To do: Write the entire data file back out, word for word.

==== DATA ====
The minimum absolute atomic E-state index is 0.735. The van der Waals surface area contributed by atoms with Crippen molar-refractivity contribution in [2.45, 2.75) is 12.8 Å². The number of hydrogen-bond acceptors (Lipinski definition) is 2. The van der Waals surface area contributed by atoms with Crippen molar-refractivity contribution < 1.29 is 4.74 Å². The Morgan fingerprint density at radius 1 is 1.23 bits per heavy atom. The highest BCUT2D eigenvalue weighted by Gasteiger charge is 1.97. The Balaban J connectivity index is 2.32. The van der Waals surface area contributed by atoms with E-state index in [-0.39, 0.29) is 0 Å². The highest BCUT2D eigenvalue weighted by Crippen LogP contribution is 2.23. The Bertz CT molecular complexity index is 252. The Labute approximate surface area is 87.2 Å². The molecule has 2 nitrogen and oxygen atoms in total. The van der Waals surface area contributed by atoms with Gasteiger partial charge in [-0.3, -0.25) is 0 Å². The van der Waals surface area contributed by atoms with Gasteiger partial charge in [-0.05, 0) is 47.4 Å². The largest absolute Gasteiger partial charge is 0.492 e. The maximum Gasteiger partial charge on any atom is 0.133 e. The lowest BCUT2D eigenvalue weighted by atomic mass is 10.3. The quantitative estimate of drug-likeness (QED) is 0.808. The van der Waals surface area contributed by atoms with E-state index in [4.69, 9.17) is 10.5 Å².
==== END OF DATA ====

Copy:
The minimum absolute atomic E-state index is 0.735. The van der Waals surface area contributed by atoms with Crippen molar-refractivity contribution in [2.45, 2.75) is 12.8 Å². The number of hydrogen-bond acceptors (Lipinski definition) is 2. The van der Waals surface area contributed by atoms with Crippen molar-refractivity contribution < 1.29 is 4.74 Å². The Morgan fingerprint density at radius 1 is 1.23 bits per heavy atom. The highest BCUT2D eigenvalue weighted by Gasteiger charge is 1.97. The Balaban J connectivity index is 2.32. The van der Waals surface area contributed by atoms with E-state index in [-0.39, 0.29) is 0 Å². The highest BCUT2D eigenvalue weighted by Crippen LogP contribution is 2.23. The Bertz CT molecular complexity index is 252. The Labute approximate surface area is 87.2 Å². The molecule has 2 nitrogen and oxygen atoms in total. The van der Waals surface area contributed by atoms with Gasteiger partial charge in [-0.3, -0.25) is 0 Å². The van der Waals surface area contributed by atoms with Gasteiger partial charge in [-0.05, 0) is 47.4 Å². The largest absolute Gasteiger partial charge is 0.492 e. The maximum Gasteiger partial charge on any atom is 0.133 e. The lowest BCUT2D eigenvalue weighted by atomic mass is 10.3. The quantitative estimate of drug-likeness (QED) is 0.808. The van der Waals surface area contributed by atoms with E-state index in [4.69, 9.17) is 10.5 Å².